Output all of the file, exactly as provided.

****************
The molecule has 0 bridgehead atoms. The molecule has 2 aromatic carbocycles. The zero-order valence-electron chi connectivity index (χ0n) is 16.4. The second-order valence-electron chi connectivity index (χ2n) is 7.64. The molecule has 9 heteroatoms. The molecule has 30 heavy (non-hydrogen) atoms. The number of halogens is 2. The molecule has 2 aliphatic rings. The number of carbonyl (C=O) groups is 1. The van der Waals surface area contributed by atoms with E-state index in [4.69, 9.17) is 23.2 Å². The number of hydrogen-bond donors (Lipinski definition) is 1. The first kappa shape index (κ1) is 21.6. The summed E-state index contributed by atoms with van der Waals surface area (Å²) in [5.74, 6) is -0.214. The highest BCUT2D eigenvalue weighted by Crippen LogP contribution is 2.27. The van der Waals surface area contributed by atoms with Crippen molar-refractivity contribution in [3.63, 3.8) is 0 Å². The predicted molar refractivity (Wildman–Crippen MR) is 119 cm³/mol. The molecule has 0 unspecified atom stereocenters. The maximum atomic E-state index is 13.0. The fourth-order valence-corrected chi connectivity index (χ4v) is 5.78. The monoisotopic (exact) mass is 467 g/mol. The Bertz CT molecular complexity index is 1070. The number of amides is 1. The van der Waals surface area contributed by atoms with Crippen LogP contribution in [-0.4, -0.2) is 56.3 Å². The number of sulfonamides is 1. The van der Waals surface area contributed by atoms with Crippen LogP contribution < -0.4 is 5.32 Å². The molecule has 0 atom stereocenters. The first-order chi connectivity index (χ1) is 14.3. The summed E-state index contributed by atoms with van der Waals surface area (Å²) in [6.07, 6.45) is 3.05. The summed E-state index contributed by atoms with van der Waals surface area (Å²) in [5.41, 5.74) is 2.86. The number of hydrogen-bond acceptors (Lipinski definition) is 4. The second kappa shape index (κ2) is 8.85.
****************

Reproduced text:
The molecule has 0 bridgehead atoms. The molecule has 2 aromatic carbocycles. The zero-order valence-electron chi connectivity index (χ0n) is 16.4. The second-order valence-electron chi connectivity index (χ2n) is 7.64. The molecule has 9 heteroatoms. The molecule has 30 heavy (non-hydrogen) atoms. The number of halogens is 2. The molecule has 2 aliphatic rings. The number of carbonyl (C=O) groups is 1. The van der Waals surface area contributed by atoms with E-state index in [4.69, 9.17) is 23.2 Å². The number of hydrogen-bond donors (Lipinski definition) is 1. The first kappa shape index (κ1) is 21.6. The summed E-state index contributed by atoms with van der Waals surface area (Å²) in [5.74, 6) is -0.214. The highest BCUT2D eigenvalue weighted by Crippen LogP contribution is 2.27. The van der Waals surface area contributed by atoms with Crippen molar-refractivity contribution in [3.63, 3.8) is 0 Å². The predicted molar refractivity (Wildman–Crippen MR) is 119 cm³/mol. The molecule has 0 unspecified atom stereocenters. The maximum atomic E-state index is 13.0. The fourth-order valence-corrected chi connectivity index (χ4v) is 5.78. The monoisotopic (exact) mass is 467 g/mol. The Bertz CT molecular complexity index is 1070. The number of amides is 1. The van der Waals surface area contributed by atoms with Crippen LogP contribution in [-0.4, -0.2) is 56.3 Å². The number of sulfonamides is 1. The van der Waals surface area contributed by atoms with Crippen LogP contribution < -0.4 is 5.32 Å². The molecule has 0 atom stereocenters. The first-order chi connectivity index (χ1) is 14.3. The summed E-state index contributed by atoms with van der Waals surface area (Å²) in [6.07, 6.45) is 3.05. The summed E-state index contributed by atoms with van der Waals surface area (Å²) in [5.41, 5.74) is 2.86. The number of hydrogen-bond acceptors (Lipinski definition) is 4. The second kappa shape index (κ2) is 8.85.